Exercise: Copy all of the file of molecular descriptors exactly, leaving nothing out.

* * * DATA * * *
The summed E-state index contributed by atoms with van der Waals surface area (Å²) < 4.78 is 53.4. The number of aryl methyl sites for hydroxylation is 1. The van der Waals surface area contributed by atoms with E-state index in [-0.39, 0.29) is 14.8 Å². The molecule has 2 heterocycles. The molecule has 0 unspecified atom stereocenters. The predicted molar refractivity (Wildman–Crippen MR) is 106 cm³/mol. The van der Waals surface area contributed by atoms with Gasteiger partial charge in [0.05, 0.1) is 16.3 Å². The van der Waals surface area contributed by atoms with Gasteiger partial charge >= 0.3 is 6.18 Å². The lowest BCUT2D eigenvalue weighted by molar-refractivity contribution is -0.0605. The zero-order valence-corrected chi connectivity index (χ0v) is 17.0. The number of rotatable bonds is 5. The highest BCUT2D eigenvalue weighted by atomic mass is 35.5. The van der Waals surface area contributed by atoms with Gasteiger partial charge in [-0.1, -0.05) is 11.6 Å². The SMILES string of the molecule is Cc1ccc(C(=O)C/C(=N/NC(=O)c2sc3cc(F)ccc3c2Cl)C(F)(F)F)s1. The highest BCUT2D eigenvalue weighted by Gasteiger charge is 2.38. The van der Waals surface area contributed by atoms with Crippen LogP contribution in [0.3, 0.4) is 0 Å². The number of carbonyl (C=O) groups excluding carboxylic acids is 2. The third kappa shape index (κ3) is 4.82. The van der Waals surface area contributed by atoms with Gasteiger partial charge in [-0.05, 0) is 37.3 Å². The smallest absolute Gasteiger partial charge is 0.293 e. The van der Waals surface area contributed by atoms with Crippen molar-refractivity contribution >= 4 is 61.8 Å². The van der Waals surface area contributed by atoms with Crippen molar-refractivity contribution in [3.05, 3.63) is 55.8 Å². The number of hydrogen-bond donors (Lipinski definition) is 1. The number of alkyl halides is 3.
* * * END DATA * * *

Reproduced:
The summed E-state index contributed by atoms with van der Waals surface area (Å²) < 4.78 is 53.4. The number of aryl methyl sites for hydroxylation is 1. The van der Waals surface area contributed by atoms with E-state index in [-0.39, 0.29) is 14.8 Å². The molecule has 2 heterocycles. The molecule has 0 unspecified atom stereocenters. The predicted molar refractivity (Wildman–Crippen MR) is 106 cm³/mol. The van der Waals surface area contributed by atoms with Gasteiger partial charge in [0.05, 0.1) is 16.3 Å². The van der Waals surface area contributed by atoms with Gasteiger partial charge >= 0.3 is 6.18 Å². The lowest BCUT2D eigenvalue weighted by molar-refractivity contribution is -0.0605. The zero-order valence-corrected chi connectivity index (χ0v) is 17.0. The number of rotatable bonds is 5. The highest BCUT2D eigenvalue weighted by atomic mass is 35.5. The van der Waals surface area contributed by atoms with Gasteiger partial charge in [-0.1, -0.05) is 11.6 Å². The SMILES string of the molecule is Cc1ccc(C(=O)C/C(=N/NC(=O)c2sc3cc(F)ccc3c2Cl)C(F)(F)F)s1. The highest BCUT2D eigenvalue weighted by Gasteiger charge is 2.38. The van der Waals surface area contributed by atoms with Crippen LogP contribution in [0.3, 0.4) is 0 Å². The number of carbonyl (C=O) groups excluding carboxylic acids is 2. The third kappa shape index (κ3) is 4.82. The van der Waals surface area contributed by atoms with Gasteiger partial charge in [-0.05, 0) is 37.3 Å². The smallest absolute Gasteiger partial charge is 0.293 e. The van der Waals surface area contributed by atoms with Crippen molar-refractivity contribution >= 4 is 61.8 Å². The van der Waals surface area contributed by atoms with Crippen molar-refractivity contribution in [3.05, 3.63) is 55.8 Å². The number of hydrogen-bond donors (Lipinski definition) is 1. The number of alkyl halides is 3.